Sixfold Increase in Historical Northern Hemisphere Concurrent Large Heatwaves Driven by Warming and Changing Atmospheric Circulations
Study key findings & significance
- The study assesses recent changes in the occurrence of simultaneous large heatwaves.
- The average number of days between May and September with at least one large heat wave in the Northern Hemisphere doubled between the 1980s and the 2010s, to around 152 from 73. But the number of days with two or more heat waves was seven times higher, growing to roughly 143 from 20. That’s nearly every single day from May to September.
- They are also hotter and affect a larger area.
- Their increasing occurrence is mainly driven by warming baseline temperatures due to global heating, but changes in weather patterns contribute to disproportionate increases over parts of Europe, the eastern United States, and Asia.
These “dramatic” increases came as a surprise, said Deepti Singh, a climate scientist at Washington State University and an author of the study.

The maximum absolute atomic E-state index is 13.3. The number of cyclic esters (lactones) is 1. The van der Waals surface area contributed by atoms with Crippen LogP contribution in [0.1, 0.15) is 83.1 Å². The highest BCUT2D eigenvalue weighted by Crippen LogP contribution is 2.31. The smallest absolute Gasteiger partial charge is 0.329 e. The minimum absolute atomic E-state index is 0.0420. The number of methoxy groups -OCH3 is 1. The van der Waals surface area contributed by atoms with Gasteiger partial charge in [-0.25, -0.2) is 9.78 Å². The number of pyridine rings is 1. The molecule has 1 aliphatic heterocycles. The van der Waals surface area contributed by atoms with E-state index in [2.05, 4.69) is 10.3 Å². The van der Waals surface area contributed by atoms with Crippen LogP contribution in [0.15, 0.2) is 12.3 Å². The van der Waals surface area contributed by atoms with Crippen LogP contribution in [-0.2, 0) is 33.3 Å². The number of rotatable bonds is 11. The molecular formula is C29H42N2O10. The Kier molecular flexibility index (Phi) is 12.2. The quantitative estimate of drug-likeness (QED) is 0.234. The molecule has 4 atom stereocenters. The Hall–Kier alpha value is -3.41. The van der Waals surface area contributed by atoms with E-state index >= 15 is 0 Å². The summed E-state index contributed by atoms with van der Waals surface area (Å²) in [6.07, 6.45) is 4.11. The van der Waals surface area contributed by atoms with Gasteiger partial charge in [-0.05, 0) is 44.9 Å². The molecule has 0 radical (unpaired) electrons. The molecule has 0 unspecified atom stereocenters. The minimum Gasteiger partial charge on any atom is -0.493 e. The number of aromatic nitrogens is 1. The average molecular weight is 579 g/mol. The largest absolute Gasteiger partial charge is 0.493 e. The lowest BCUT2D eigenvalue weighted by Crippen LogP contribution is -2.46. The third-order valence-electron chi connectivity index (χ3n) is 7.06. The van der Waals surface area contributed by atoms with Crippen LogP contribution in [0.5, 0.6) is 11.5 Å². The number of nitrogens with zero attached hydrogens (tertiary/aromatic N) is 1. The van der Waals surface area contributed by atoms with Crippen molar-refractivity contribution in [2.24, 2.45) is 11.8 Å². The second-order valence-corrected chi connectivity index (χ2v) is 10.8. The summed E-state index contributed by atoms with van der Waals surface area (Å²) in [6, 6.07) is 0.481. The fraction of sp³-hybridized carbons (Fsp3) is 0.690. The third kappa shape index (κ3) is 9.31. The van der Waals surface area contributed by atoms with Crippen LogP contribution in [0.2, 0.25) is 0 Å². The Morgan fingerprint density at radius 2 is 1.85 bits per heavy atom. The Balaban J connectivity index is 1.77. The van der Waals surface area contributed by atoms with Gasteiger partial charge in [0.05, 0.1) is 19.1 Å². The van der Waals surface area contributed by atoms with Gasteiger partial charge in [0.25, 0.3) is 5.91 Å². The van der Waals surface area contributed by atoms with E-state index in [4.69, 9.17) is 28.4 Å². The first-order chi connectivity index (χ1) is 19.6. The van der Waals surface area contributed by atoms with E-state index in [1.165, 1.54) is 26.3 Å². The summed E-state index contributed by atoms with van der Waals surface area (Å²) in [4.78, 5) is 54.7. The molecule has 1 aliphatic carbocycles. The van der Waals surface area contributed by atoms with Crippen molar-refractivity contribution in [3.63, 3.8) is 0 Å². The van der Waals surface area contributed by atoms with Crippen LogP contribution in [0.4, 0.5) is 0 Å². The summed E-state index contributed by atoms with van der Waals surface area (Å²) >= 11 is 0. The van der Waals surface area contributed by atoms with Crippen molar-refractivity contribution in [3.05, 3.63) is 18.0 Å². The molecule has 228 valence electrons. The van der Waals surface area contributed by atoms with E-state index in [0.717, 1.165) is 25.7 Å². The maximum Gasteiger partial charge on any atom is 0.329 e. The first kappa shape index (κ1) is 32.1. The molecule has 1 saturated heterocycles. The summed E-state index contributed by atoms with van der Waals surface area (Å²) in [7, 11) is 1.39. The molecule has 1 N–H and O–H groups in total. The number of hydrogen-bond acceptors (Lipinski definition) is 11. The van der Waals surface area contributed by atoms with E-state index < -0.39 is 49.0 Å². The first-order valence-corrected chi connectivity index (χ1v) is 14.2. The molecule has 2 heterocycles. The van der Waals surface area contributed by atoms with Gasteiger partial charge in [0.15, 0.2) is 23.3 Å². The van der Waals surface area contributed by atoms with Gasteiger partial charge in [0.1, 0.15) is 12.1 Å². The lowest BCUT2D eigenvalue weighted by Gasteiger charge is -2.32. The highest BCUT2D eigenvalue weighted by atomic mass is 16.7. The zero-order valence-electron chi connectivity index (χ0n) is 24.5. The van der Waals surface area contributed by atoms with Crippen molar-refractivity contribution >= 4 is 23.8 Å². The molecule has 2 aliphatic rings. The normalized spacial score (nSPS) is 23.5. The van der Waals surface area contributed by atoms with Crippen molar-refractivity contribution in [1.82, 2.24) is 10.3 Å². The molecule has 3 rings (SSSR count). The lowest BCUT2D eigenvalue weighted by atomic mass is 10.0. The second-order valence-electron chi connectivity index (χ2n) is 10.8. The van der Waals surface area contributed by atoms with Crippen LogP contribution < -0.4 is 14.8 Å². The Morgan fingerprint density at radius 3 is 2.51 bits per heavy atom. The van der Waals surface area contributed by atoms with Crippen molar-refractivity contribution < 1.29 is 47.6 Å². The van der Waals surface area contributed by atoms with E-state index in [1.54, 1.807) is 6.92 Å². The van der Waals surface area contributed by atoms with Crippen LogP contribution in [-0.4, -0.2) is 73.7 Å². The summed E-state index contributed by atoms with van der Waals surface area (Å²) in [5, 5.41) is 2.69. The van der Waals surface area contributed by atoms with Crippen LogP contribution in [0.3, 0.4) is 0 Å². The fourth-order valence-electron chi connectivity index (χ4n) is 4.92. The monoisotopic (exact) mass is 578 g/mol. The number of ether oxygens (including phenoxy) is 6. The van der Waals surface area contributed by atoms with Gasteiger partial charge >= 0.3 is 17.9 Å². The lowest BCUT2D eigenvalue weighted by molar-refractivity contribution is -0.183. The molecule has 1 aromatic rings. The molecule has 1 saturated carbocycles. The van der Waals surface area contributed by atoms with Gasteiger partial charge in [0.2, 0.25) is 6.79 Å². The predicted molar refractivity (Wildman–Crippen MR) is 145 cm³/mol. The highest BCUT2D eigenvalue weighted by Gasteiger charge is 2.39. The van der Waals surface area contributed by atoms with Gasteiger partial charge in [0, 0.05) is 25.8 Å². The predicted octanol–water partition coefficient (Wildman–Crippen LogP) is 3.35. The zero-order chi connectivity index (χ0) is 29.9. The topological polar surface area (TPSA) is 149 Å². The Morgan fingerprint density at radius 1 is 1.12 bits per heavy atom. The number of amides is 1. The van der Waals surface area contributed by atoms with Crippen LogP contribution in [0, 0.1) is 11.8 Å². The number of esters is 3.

Simultaneous heatwaves affecting multiple regions (referred to as concurrent heatwaves) pose compounding threats to various natural and societal systems, including global food chains, emergency response systems, and reinsurance industries. While anthropogenic climate change is increasing heatwave risks across most regions, the interactions between warming and circulation changes that yield concurrent heatwaves remain understudied. Here, we quantify historical (1979–2019) trends in concurrent heatwaves during the warm season [May–September (MJJAS)] across the Northern Hemisphere mid- to high latitudes. We find a significant increase of ∼46% in the mean spatial extent of concurrent heatwaves and ∼17% increase in their maximum intensity, and an approximately sixfold increase in their frequency. Using self-organizing maps, we identify large-scale circulation patterns (300 hPa) associated with specific concurrent heatwave configurations across Northern Hemisphere regions. We show that observed changes in the frequency of specific circulation patterns preferentially increase the risk of concurrent heatwaves across particular regions. Patterns linking concurrent heatwaves across eastern North America, eastern and northern Europe, parts of Asia, and the Barents and Kara Seas show the largest increases in frequency (∼5.9 additional days per decade). We also quantify the relative contributions of circulation pattern changes and warming to overall observed concurrent heatwave day frequency trends. While warming has a predominant and positive influence on increasing concurrent heatwave frequency, circulation pattern changes have a varying influence and account for up to 0.8 additional concurrent heatwave days per decade. Identifying regions with an elevated risk of concurrent heatwaves and understanding their drivers is indispensable for evaluating projected climate risks on interconnected societal systems and fostering regional preparedness in a changing climate.